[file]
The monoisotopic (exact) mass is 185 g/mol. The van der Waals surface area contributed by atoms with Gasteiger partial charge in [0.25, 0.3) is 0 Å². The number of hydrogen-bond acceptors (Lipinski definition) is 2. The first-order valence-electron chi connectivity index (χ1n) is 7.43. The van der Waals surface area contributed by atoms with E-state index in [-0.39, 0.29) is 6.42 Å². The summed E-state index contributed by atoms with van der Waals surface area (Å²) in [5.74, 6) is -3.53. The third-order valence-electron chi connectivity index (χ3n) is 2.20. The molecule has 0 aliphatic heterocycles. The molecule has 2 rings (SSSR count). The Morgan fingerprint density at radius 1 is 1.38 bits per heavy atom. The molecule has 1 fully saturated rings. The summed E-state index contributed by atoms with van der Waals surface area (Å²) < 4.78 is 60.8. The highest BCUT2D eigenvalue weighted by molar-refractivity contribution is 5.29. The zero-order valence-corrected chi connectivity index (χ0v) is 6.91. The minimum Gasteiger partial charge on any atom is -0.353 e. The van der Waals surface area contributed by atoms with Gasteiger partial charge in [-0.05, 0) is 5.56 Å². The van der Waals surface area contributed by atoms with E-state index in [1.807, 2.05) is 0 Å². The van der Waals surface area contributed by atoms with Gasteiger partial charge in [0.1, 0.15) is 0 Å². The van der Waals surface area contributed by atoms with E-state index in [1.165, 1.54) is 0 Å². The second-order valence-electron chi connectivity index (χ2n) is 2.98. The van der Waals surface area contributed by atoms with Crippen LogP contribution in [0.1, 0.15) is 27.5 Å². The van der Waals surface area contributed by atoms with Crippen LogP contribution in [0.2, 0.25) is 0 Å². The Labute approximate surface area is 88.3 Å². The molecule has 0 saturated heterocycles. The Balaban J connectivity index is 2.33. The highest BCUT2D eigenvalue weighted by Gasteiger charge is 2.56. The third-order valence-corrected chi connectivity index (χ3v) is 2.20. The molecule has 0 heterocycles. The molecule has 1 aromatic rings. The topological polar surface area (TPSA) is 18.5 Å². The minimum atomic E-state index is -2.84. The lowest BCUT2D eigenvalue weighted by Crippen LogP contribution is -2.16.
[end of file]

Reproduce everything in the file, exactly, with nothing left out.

The monoisotopic (exact) mass is 185 g/mol. The van der Waals surface area contributed by atoms with Gasteiger partial charge in [0.25, 0.3) is 0 Å². The number of hydrogen-bond acceptors (Lipinski definition) is 2. The first-order valence-electron chi connectivity index (χ1n) is 7.43. The van der Waals surface area contributed by atoms with E-state index in [-0.39, 0.29) is 6.42 Å². The summed E-state index contributed by atoms with van der Waals surface area (Å²) in [5.74, 6) is -3.53. The third-order valence-electron chi connectivity index (χ3n) is 2.20. The molecule has 0 aliphatic heterocycles. The molecule has 2 rings (SSSR count). The Morgan fingerprint density at radius 1 is 1.38 bits per heavy atom. The molecule has 1 fully saturated rings. The summed E-state index contributed by atoms with van der Waals surface area (Å²) < 4.78 is 60.8. The highest BCUT2D eigenvalue weighted by molar-refractivity contribution is 5.29. The zero-order valence-corrected chi connectivity index (χ0v) is 6.91. The minimum Gasteiger partial charge on any atom is -0.353 e. The van der Waals surface area contributed by atoms with Gasteiger partial charge in [-0.05, 0) is 5.56 Å². The van der Waals surface area contributed by atoms with E-state index in [1.807, 2.05) is 0 Å². The van der Waals surface area contributed by atoms with Gasteiger partial charge in [0.1, 0.15) is 0 Å². The van der Waals surface area contributed by atoms with E-state index in [1.165, 1.54) is 0 Å². The second-order valence-electron chi connectivity index (χ2n) is 2.98. The van der Waals surface area contributed by atoms with Crippen LogP contribution in [0.1, 0.15) is 27.5 Å². The van der Waals surface area contributed by atoms with Crippen LogP contribution in [0.2, 0.25) is 0 Å². The Labute approximate surface area is 88.3 Å². The molecule has 0 saturated heterocycles. The Balaban J connectivity index is 2.33. The highest BCUT2D eigenvalue weighted by Gasteiger charge is 2.56. The third-order valence-corrected chi connectivity index (χ3v) is 2.20. The molecule has 0 heterocycles. The molecule has 1 aromatic rings. The topological polar surface area (TPSA) is 18.5 Å². The minimum atomic E-state index is -2.84. The lowest BCUT2D eigenvalue weighted by Crippen LogP contribution is -2.16.